The Day the Music Died | HistoryNet MENU

The Day the Music Died

By William McKeen
3/22/2018 • American History Magazine

Buddy Holly’s death 50 years ago forced a generation to confront its mortality.

Every night brought the same relentless dream. She went to sleep, knowing he waited, still her husband, forever young, with his life spread before him. Then she imagined it: what he saw and what he thought in those last moments. A chartered Beechcraft Bonanza crashed in a cornfield in the wee hours of Feb. 3, 1959, snuffing out three of rock ’n’ roll’s brightest stars—Buddy Holly, Ritchie Valens and J.P. “The Big Bopper” Richardson. Their young pilot, Roger Peterson, was also killed. It’s likely he and his passengers didn’t know what was happening until they saw the frozen Iowa tundra racing up at them through the windshield. This was the image that haunted Maria Elena Holly, Buddy’s widow. She was home in New York when the news came. Barely six months wed, she collapsed, losing the baby she was carrying.

The plane crash a half-century ago ended the first chapter of the world’s love affair with rock ’n’ roll, the music that blended the plaint of white country with the beat of black rhythm and blues. Few young artists were better at this chemical mixture than Holly, a gawky, bespectacled kid from Lubbock, Texas. He topped the charts with such hits as “That’ll Be the Day,” “Not Fade Away,” “Peggy Sue” and “Rave On.” He was 22.

Ritchie Valens, a pioneer of Latin rock from Southern California, had recently burst onto the scene with a double-sided smash: “Donna,” a slow-dancing/heavy petting number about a real-life girlfriend, paired with “La Bamba,” a Spanish-language romp. He was 17. J.P. Richardson was a charismatic voice on Texas radio who’d christened himself “The Big Bopper” and parlayed that persona into the hit record “Chantilly Lace,” supposedly the Bopper’s end of a phone conversation with a sultry woman. He was 28.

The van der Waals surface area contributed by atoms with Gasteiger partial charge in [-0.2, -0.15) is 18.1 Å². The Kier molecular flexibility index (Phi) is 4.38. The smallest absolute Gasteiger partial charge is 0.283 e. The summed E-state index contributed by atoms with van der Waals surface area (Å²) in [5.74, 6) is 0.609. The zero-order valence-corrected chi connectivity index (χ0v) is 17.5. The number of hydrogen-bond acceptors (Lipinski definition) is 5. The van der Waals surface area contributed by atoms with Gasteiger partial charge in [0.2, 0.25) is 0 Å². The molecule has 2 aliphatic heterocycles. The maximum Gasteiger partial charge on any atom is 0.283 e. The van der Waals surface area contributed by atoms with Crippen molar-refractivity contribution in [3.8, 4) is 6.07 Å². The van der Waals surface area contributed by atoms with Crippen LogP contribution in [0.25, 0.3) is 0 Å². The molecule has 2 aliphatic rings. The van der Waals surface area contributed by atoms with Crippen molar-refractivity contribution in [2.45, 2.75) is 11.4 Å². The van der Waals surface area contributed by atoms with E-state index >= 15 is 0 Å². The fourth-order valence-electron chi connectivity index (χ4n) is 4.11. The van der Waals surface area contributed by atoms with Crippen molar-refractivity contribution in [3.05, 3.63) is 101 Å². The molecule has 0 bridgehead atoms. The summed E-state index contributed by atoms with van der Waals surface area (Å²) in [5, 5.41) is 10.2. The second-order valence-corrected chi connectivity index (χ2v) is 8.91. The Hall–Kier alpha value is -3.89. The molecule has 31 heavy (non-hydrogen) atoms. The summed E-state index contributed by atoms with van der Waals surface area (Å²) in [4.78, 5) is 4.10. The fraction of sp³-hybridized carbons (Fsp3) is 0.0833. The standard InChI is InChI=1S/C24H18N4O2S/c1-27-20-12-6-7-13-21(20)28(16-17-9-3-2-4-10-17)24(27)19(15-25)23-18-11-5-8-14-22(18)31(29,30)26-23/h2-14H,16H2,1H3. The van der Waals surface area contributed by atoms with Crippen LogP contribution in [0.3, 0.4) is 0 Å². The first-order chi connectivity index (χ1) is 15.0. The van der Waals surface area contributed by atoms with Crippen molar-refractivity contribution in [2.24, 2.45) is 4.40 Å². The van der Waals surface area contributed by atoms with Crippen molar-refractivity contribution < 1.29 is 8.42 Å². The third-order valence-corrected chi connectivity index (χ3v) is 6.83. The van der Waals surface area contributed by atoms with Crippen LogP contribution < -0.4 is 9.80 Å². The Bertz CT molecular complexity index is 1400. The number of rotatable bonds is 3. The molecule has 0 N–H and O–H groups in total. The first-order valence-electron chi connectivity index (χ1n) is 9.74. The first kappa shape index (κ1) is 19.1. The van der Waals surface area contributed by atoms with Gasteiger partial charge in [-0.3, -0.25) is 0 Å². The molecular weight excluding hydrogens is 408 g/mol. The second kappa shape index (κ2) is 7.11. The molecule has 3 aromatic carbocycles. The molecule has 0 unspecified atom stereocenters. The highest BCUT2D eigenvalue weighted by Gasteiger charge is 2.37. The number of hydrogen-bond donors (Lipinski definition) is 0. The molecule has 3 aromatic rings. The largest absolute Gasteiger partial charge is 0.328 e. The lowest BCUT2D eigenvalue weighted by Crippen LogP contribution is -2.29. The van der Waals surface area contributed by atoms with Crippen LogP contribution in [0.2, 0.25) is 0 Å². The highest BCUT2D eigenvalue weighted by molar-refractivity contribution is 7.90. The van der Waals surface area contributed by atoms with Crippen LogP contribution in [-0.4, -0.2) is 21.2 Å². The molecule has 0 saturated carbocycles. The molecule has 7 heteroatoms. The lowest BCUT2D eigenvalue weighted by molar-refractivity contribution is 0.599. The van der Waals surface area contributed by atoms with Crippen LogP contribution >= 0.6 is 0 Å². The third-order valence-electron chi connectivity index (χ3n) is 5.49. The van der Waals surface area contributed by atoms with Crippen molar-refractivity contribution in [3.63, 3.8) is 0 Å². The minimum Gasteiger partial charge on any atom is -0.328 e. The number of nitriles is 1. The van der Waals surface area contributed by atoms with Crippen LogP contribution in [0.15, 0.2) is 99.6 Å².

The three rockers had come together for a Winter Dance Party tour of the upper Midwest. Each night, teenagers turned up at warm cocoon-like ballrooms to greet the stars who’d made the 400-mile trips between venues on a bus with no heater. Two weeks into the tour, Buddy got fed up with shivering on the road and hatched a plan to charter a plane to take him and his bandmates, guitarist Tommy Allsup and bassist (and future country star) Waylon Jennings, from Clear Lake, Iowa, to Fargo, N.D. When the Bopper begged Jennings for his seat on the plane, Jennings, 19 and new to the road, was happy to oblige.

“Well, I hope your ol’ bus freezes up,” Buddy told Jennings.

“Well, I hope your ol’ plane crashes,” Jennings joked.

Valens and Allsup flipped a coin for the last seat, and after it landed in Ritchie’s favor, he laughed and said, “Hey—that’s the first thing I ever won.”

When the plane crashed just after takeoff, a generation of starry-eyed young Americans that had danced and swooned to the sounds of early rock was left to wonder: If the best and the brightest are susceptible, then aren’t we all?

 

Originally published in the February 2009 issue of American History. To subscribe, click here.  

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